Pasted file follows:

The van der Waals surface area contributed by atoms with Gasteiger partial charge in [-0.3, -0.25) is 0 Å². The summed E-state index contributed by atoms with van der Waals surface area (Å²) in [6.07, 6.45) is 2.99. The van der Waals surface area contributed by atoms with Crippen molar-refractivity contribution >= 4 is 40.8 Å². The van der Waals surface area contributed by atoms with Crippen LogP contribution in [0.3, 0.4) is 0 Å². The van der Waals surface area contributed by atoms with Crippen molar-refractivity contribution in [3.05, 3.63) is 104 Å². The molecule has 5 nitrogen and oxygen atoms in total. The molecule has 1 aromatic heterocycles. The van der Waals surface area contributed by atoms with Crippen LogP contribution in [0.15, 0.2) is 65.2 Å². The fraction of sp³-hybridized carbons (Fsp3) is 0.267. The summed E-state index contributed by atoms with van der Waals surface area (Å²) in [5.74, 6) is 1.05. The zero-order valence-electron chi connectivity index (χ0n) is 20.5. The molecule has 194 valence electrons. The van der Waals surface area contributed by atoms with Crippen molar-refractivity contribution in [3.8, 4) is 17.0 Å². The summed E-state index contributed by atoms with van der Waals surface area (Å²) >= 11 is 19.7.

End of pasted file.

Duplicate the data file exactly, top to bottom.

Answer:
The van der Waals surface area contributed by atoms with Gasteiger partial charge in [-0.3, -0.25) is 0 Å². The summed E-state index contributed by atoms with van der Waals surface area (Å²) in [6.07, 6.45) is 2.99. The van der Waals surface area contributed by atoms with Crippen molar-refractivity contribution >= 4 is 40.8 Å². The van der Waals surface area contributed by atoms with Crippen LogP contribution in [0.3, 0.4) is 0 Å². The van der Waals surface area contributed by atoms with Crippen molar-refractivity contribution in [3.05, 3.63) is 104 Å². The molecule has 5 nitrogen and oxygen atoms in total. The molecule has 1 aromatic heterocycles. The van der Waals surface area contributed by atoms with Crippen LogP contribution in [0.15, 0.2) is 65.2 Å². The fraction of sp³-hybridized carbons (Fsp3) is 0.267. The summed E-state index contributed by atoms with van der Waals surface area (Å²) in [5.74, 6) is 1.05. The zero-order valence-electron chi connectivity index (χ0n) is 20.5. The molecule has 194 valence electrons. The van der Waals surface area contributed by atoms with Crippen molar-refractivity contribution in [3.8, 4) is 17.0 Å². The summed E-state index contributed by atoms with van der Waals surface area (Å²) >= 11 is 19.7.